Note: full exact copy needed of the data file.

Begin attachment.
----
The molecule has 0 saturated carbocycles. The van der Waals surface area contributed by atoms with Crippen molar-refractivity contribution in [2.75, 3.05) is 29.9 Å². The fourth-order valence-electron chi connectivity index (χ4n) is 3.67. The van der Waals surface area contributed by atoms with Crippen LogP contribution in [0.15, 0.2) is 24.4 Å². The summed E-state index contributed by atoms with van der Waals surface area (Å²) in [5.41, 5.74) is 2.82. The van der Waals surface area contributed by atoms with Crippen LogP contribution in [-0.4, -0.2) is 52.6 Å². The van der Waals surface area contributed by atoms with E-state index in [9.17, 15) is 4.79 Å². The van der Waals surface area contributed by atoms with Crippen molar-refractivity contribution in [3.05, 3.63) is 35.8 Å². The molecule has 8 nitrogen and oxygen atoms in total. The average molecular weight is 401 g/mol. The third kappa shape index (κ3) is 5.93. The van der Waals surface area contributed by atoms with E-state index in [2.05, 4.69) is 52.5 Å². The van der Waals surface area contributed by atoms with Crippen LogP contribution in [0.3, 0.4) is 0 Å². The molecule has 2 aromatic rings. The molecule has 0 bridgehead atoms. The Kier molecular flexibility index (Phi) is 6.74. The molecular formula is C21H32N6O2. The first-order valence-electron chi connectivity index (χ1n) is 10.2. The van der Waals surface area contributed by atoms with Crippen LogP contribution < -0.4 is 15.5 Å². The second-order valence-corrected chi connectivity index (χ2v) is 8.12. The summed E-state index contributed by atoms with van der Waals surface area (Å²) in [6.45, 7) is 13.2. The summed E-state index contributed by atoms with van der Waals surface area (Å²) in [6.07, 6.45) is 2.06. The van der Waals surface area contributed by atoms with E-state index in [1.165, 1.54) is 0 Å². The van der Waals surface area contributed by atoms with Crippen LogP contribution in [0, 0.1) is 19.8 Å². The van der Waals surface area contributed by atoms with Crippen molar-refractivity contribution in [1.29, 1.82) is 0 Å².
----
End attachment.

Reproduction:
The molecule has 0 saturated carbocycles. The van der Waals surface area contributed by atoms with Crippen molar-refractivity contribution in [2.75, 3.05) is 29.9 Å². The fourth-order valence-electron chi connectivity index (χ4n) is 3.67. The van der Waals surface area contributed by atoms with Crippen LogP contribution in [0.15, 0.2) is 24.4 Å². The summed E-state index contributed by atoms with van der Waals surface area (Å²) in [5.41, 5.74) is 2.82. The van der Waals surface area contributed by atoms with Crippen LogP contribution in [-0.4, -0.2) is 52.6 Å². The van der Waals surface area contributed by atoms with E-state index in [9.17, 15) is 4.79 Å². The van der Waals surface area contributed by atoms with Crippen molar-refractivity contribution in [3.05, 3.63) is 35.8 Å². The molecule has 8 nitrogen and oxygen atoms in total. The average molecular weight is 401 g/mol. The third kappa shape index (κ3) is 5.93. The van der Waals surface area contributed by atoms with E-state index in [2.05, 4.69) is 52.5 Å². The van der Waals surface area contributed by atoms with Crippen LogP contribution in [0.3, 0.4) is 0 Å². The molecule has 2 aromatic rings. The molecule has 0 bridgehead atoms. The Kier molecular flexibility index (Phi) is 6.74. The molecular formula is C21H32N6O2. The first-order valence-electron chi connectivity index (χ1n) is 10.2. The van der Waals surface area contributed by atoms with Crippen LogP contribution < -0.4 is 15.5 Å². The second-order valence-corrected chi connectivity index (χ2v) is 8.12. The summed E-state index contributed by atoms with van der Waals surface area (Å²) in [6.45, 7) is 13.2. The summed E-state index contributed by atoms with van der Waals surface area (Å²) in [6.07, 6.45) is 2.06. The van der Waals surface area contributed by atoms with E-state index in [1.165, 1.54) is 0 Å². The van der Waals surface area contributed by atoms with Crippen LogP contribution in [0, 0.1) is 19.8 Å². The van der Waals surface area contributed by atoms with Crippen molar-refractivity contribution in [1.29, 1.82) is 0 Å².